How Your Company Values Influence Employee Engagement

Company values are bedrock standards that all employees can use to measure their conduct and performance.

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Your company’s values aren’t just buzzwords to be thrown around during the employee recruitment process.

Attracting and retaining employees is no easy feat, but smart business owners understand this is a must in order to avoid costly turnover, attract top talent, and drive a company’s bottom line.

Employees are the backbone of any organization, and as the consumer market becomes more competitive, so does the job market. As the United States unemployment rate remains at near historic lows (around 3.7%), companies are re-assessing their core values to shape company culture.

As an entirely new generation of workers step into the workforce (Millennials and Gen Zers make up the largest demographics in the labor force), companies are beginning to rethink their core values as a competitive advantage to recruit and retain employees.

What are company values?

Simply put, company values are the morals, ethics, and virtues that your company holds near and dear. Often, this will be human-oriented values that help personify the brand and create a culture that nurtures growth and retention.

Popular company values include:

  • Sustainability
  • Community
  • Teamwork
  • Passion
  • Positively shaping the future

What are “good” company values?

Good company values are simple to identify. Essentially, they’re the positive attributes that guide your company and employees.

A good company value gives your organization purpose and meaning that employees ⁠— especially Millennials and Gen Zers ⁠— can align themselves with.

Reid Hoffman, executive chairman and co-founder of LinkedIn, states that “companies that understand the increasing emphasis of purpose in today’s professional landscape improve their ability to attract such employees and also their ability to retain them for longer periods of time.”


How to write your company values

Writing your company values often goes hand-in-hand with writing your mission and your vision. Typically, they are a few well-thought bullet points that outline what your virtues your company follows.

For example, global grocery chain Whole Foods has the following company values:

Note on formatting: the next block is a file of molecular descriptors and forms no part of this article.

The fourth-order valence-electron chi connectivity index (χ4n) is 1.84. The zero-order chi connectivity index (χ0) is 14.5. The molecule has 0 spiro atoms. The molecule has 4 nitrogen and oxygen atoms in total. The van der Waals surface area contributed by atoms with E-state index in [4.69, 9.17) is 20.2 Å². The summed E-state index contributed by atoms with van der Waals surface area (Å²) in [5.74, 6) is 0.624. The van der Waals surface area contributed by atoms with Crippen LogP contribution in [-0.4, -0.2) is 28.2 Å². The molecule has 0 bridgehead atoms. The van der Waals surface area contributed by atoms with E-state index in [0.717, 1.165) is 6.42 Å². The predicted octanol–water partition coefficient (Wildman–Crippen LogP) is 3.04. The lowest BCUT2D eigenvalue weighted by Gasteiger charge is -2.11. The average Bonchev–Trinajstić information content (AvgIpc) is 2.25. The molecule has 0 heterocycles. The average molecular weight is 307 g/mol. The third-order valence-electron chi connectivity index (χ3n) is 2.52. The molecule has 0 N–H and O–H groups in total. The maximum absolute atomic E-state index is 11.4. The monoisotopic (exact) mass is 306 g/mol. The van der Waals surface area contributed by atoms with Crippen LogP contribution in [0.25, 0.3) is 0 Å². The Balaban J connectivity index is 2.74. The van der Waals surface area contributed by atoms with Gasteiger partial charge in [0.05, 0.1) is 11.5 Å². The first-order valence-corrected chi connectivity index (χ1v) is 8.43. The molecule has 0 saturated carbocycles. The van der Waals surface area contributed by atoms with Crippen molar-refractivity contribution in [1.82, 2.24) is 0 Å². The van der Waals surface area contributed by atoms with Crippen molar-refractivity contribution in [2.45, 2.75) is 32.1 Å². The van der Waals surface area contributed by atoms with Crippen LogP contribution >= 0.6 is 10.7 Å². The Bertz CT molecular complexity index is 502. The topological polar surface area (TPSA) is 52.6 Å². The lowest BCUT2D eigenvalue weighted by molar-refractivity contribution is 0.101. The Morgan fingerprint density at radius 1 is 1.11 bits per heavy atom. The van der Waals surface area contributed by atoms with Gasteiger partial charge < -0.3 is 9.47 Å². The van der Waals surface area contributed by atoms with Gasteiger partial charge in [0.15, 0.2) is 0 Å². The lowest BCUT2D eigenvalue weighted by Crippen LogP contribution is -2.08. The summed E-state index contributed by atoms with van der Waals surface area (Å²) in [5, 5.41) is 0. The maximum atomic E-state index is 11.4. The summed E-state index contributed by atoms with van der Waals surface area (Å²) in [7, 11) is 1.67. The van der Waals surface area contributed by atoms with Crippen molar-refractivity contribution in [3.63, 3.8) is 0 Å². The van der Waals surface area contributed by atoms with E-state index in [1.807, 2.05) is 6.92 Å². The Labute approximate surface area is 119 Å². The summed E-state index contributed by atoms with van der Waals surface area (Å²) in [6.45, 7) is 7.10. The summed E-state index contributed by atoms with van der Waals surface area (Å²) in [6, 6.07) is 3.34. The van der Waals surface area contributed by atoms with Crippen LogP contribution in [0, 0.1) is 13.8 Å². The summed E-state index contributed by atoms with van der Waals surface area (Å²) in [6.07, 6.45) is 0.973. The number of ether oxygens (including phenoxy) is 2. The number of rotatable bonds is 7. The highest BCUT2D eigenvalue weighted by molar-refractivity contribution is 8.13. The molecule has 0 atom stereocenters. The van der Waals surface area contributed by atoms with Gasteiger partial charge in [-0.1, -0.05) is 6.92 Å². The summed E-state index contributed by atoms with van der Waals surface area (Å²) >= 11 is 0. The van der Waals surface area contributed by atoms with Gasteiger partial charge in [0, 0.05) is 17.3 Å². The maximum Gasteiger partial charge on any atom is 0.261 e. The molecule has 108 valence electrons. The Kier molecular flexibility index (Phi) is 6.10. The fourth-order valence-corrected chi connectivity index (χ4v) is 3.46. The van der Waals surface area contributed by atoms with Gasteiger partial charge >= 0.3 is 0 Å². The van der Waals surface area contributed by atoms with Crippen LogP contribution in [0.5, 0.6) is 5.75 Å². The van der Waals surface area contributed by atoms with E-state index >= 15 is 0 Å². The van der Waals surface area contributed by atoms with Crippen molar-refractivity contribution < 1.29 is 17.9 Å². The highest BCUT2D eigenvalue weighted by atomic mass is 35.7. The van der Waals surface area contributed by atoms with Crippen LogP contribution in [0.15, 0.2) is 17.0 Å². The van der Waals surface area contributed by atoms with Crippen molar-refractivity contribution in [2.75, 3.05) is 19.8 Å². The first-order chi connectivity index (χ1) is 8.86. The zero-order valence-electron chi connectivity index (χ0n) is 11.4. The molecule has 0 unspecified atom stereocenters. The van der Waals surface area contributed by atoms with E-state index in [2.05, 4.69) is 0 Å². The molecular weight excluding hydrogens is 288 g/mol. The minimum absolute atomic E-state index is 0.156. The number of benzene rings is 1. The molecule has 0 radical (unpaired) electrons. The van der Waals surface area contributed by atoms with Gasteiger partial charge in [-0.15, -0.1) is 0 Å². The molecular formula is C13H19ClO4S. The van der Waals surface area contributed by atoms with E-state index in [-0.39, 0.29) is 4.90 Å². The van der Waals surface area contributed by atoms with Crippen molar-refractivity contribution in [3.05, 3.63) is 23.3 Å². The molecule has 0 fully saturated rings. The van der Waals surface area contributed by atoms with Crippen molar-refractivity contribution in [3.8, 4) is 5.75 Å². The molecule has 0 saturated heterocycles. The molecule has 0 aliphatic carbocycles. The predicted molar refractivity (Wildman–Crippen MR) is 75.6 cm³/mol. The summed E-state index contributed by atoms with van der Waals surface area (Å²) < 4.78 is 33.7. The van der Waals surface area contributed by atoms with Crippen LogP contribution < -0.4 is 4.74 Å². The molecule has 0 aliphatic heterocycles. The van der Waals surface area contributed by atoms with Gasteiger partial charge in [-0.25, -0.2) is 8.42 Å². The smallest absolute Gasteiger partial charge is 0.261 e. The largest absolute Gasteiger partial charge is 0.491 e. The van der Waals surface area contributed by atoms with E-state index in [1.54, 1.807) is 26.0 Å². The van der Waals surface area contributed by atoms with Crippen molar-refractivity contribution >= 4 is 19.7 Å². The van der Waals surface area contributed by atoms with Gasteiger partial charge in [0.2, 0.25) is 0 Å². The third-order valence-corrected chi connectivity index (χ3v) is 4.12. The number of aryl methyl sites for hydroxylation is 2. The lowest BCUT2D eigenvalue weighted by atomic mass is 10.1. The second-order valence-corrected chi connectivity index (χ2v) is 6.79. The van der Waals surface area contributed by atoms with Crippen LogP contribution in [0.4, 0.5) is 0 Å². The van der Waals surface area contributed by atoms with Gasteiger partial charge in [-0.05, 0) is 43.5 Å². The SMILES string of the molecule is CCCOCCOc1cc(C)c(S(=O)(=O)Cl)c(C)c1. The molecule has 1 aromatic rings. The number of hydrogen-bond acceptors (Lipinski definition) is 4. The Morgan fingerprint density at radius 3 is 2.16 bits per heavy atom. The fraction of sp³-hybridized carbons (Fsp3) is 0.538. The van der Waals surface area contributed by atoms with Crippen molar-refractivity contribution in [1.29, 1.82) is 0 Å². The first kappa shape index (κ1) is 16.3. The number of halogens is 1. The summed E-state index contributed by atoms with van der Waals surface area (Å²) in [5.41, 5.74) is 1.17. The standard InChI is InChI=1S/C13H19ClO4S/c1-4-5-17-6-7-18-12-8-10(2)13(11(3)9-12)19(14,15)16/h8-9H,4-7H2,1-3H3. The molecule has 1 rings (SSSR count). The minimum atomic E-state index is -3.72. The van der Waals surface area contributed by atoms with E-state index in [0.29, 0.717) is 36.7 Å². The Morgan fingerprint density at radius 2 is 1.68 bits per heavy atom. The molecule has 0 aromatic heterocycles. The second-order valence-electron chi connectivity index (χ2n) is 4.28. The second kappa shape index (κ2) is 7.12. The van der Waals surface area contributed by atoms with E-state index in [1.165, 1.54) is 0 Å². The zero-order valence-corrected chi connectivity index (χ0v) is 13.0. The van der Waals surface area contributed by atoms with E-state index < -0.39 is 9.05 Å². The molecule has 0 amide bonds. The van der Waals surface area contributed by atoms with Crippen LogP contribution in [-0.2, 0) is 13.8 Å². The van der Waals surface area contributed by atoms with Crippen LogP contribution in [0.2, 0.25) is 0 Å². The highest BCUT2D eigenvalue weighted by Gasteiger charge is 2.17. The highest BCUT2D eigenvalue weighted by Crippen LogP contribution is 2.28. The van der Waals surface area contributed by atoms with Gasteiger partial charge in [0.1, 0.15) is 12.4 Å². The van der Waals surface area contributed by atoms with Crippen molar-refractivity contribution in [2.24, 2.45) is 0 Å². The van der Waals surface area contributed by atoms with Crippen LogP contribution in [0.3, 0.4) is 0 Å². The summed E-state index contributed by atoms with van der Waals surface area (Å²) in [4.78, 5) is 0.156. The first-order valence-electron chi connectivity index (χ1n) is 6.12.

• We satisfy and delight our customers. Our customers are the lifeblood of our business and our most important stakeholder. We strive to meet or exceed their expectations on every shopping experience.
  • We promote team member growth and happiness. Our success is dependent upon the collective energy, intelligence, and contributions of all of our Team Members.
  • We care about our communities and the environment. We serve and support a local experience. The unique character of each store is a direct reflection of a community’s people, culture, and cuisine.
  • We practice win-win partnerships with our suppliers. We view our trade partners as allies in serving our stakeholders, and we treat them with respect, fairness, and integrity — expecting the same in return.

Start with what your company or brand stands for, does well, and how they impact those in contact with them. Then, flesh out those values in some bullet points in a “Top 10” style.

Most importantly, ensure all aspects of your organization actually honors these values and conducts business by them.

How do values in the workplace foster cohesiveness?

Let’s explore a scenario.

Say you’re a healthy beverage company with company values that honor health, wellness, sustainability, and a prosperous lifestyle. If your company’s brand envelopes these values, your company itself adopts these values in its workplace, and your employees also align with these values, it creates consistency across operations, creates a sense of purpose and fulfillment, and naturally curates and a synergized environment.

This has become increasingly more important as newer generations begin to enter the workforce. Gone are the days where an employee would “tough out” a job the hated or didn’t align with simply for security and stability.

Security and stability are no longer first-rate when compared to self-actualization, purpose, fulfillment, and finding meaning within your job or career. If a company wants to stay relevant, attract fresh, young talent, and stay competitive, it’s time to adopt organizational values and honor them.

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